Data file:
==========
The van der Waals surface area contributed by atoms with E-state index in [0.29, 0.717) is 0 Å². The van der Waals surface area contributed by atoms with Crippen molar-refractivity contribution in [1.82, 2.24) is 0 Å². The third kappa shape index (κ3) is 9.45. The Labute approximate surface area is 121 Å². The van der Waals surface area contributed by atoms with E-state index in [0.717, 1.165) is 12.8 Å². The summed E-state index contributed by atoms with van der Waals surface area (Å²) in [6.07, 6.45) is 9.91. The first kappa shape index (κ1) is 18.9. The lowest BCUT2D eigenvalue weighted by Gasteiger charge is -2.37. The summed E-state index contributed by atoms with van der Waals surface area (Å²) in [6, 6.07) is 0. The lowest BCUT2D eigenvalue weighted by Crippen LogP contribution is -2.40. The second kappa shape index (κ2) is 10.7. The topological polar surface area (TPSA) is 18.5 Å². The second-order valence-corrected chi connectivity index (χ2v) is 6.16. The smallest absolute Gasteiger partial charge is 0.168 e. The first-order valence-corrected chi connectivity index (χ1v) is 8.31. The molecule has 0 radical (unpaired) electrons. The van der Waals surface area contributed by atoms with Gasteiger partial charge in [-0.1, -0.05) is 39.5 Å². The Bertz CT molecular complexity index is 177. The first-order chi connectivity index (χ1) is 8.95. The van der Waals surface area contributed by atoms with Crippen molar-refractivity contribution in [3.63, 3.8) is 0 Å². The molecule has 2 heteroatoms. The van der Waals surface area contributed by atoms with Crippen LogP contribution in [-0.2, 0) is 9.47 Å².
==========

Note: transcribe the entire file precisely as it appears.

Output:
The van der Waals surface area contributed by atoms with E-state index in [0.29, 0.717) is 0 Å². The van der Waals surface area contributed by atoms with Crippen molar-refractivity contribution in [1.82, 2.24) is 0 Å². The third kappa shape index (κ3) is 9.45. The Labute approximate surface area is 121 Å². The van der Waals surface area contributed by atoms with E-state index in [0.717, 1.165) is 12.8 Å². The summed E-state index contributed by atoms with van der Waals surface area (Å²) in [6.07, 6.45) is 9.91. The first kappa shape index (κ1) is 18.9. The lowest BCUT2D eigenvalue weighted by Gasteiger charge is -2.37. The summed E-state index contributed by atoms with van der Waals surface area (Å²) in [6, 6.07) is 0. The lowest BCUT2D eigenvalue weighted by Crippen LogP contribution is -2.40. The second kappa shape index (κ2) is 10.7. The topological polar surface area (TPSA) is 18.5 Å². The second-order valence-corrected chi connectivity index (χ2v) is 6.16. The smallest absolute Gasteiger partial charge is 0.168 e. The first-order valence-corrected chi connectivity index (χ1v) is 8.31. The molecule has 0 radical (unpaired) electrons. The van der Waals surface area contributed by atoms with Gasteiger partial charge in [-0.1, -0.05) is 39.5 Å². The Bertz CT molecular complexity index is 177. The first-order chi connectivity index (χ1) is 8.95. The van der Waals surface area contributed by atoms with Crippen molar-refractivity contribution in [3.63, 3.8) is 0 Å². The molecule has 2 heteroatoms. The van der Waals surface area contributed by atoms with Crippen LogP contribution in [-0.2, 0) is 9.47 Å².